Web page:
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Staying in tune with the regime

by
27 November 2015

Helen Burrows enjoys a lively history of English church music

By permission of the Provost and fellows of eton college

Chant: a folio from the Eton Choirbook, c.1520. From the book

Chant: a folio from the Eton Choirbook, c.1520. From the book

O Sing Unto the Lord: A history of English church music
Andrew Gant
Profile Books £20
(978-1-78125-247-5)
Church Times Bookshop £18 (use code WISEMEN)

 

STUDENTS of Long, Temperley, Routley, et al., might question the need for another history of English church music. It takes only a brief foray into Andrew Gant’s compelling narrative to concede that there is certainly room for a volume such as this.

O Sing Unto the Lord, which is written in an absorbing style, covers the history of English church music from the beginnings of plainsong to the present day. Gant’s enthusiasm for his subject is abundantly evident as he traces not just the development of music and its relationship to the liturgy, but also the stories of the individuals who enrich and invigorate the text.

He begins with speculations about the music of the early Celtic Church, the arrival of Roman-style chant, and the development of Gregorian plainsong at the end of the sixth century; and then demonstrates how this monodic form gradually expanded into improvised harmonies, and the rhythmic complexities of the polyphonic motet.

Examination of the pre-Reformation period, through to the flowering of musical sophistication in the 17th-century Restoration period, is accomplished by considering the lives of the musicians of the time.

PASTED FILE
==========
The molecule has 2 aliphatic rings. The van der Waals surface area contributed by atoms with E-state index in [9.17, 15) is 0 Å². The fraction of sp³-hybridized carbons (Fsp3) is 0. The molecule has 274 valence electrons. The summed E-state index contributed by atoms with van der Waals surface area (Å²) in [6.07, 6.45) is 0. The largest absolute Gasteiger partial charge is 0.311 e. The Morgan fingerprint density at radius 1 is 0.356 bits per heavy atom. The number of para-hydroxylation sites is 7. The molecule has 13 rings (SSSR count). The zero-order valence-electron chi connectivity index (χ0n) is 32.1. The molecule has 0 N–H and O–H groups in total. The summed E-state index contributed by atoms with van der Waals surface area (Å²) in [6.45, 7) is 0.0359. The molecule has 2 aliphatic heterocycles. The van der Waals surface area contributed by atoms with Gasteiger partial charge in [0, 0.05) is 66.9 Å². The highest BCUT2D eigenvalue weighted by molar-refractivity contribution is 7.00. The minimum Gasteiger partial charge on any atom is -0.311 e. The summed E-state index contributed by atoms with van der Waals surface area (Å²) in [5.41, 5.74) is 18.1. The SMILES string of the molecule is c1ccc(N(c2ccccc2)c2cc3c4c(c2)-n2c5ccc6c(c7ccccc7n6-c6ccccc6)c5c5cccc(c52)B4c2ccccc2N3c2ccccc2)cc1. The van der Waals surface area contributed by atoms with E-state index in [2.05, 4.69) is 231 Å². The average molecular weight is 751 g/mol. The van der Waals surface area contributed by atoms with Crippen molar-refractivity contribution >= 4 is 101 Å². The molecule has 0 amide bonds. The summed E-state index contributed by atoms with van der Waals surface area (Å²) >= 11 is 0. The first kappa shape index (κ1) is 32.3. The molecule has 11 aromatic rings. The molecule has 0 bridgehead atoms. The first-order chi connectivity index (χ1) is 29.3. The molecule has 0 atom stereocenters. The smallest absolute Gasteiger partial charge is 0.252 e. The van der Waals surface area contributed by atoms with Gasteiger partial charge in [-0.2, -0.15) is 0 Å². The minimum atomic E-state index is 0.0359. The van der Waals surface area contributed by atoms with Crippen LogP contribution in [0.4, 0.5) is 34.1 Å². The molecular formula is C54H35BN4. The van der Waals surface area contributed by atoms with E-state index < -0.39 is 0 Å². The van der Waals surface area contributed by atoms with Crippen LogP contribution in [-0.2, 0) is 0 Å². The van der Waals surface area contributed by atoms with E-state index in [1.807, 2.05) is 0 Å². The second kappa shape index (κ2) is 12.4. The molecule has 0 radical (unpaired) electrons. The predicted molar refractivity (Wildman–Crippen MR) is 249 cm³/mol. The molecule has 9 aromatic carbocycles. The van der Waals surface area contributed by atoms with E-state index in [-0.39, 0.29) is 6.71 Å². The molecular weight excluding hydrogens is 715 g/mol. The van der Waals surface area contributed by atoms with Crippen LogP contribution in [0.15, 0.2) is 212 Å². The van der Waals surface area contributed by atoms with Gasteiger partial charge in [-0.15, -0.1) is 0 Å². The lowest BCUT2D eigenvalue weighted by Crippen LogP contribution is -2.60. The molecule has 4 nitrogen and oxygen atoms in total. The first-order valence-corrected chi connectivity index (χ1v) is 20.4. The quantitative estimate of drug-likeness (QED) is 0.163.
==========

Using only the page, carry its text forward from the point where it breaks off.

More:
Being required to embrace the vernacular, and provide opportunities for the congregation to participate in vocal worship, required considerable skill and not a little diplomacy on the part of many English composers: Tallis and Byrd were two of the greatest.

Earlier, Taverner escapes execution for being “but a Musician”. Most church musicians tried to keep out of the way of trouble; many lost their jobs. Some, such as William Hunnis, seem to have escaped incarceration in the Tower for treason simply because the monarch valued their musical services in the Chapel Royal.

Today, it is difficult to appreciate just how shocking and liberating the change to the sound of the church musicians’ singing in English was. But such was the revolution that, in this era of Cranmer’s Book of Common Prayer, Gant determines that “there is no doubt at all who was the finest composer for the English Church. It was Thomas Cranmer.”

Leading Roman Catholics such as Tallis adapted their style to write English service music, while still contributing Latin church music — albeit in a distinctively English style — to the repertoire.

After the hiatus of the Commonwealth, the late 17th-century saw a real flowering of the English style, with the Chapel Royal as elitist as ever. Meanwhile, the influence of popular metrical psalms and Nonconformist hymn-singing has persisted throughout Mendelssohn’s revivalism and Victorian efforts at invigorating choral singing. The Victorian concern with practicalities gave rise to that curious hybrid, Anglican chant.

Church music in the 20th century also reflects the politics and culture of the era. Parry and Stanford dominated the early years; since then, cathedral music has blossomed as never before, and the divergence in musical genre in English church music has never been greater.

Gant acknowledges that his principal source material has come from a lifetime of working with church music. His extensive practical experience as choirmaster at the Chapel Royal inevitably leads to considerable, and justifiable, reference to the lives and work of musicians associated with that place.

The intimate knowledge of, and interest in, not just the music, but the people behind it, has resulted in a freshness of approach which is apparent throughout nearly 400 pages of enthusiasm for a continuum of musical development within the English Church.

 

Dr Helen Burrows is Director of Music at St George’s RAF Chapel of Remembrance, Biggin Hill, and at Combe Bank School. She is also Examinations Secretary to the Guild of Church Musicians.

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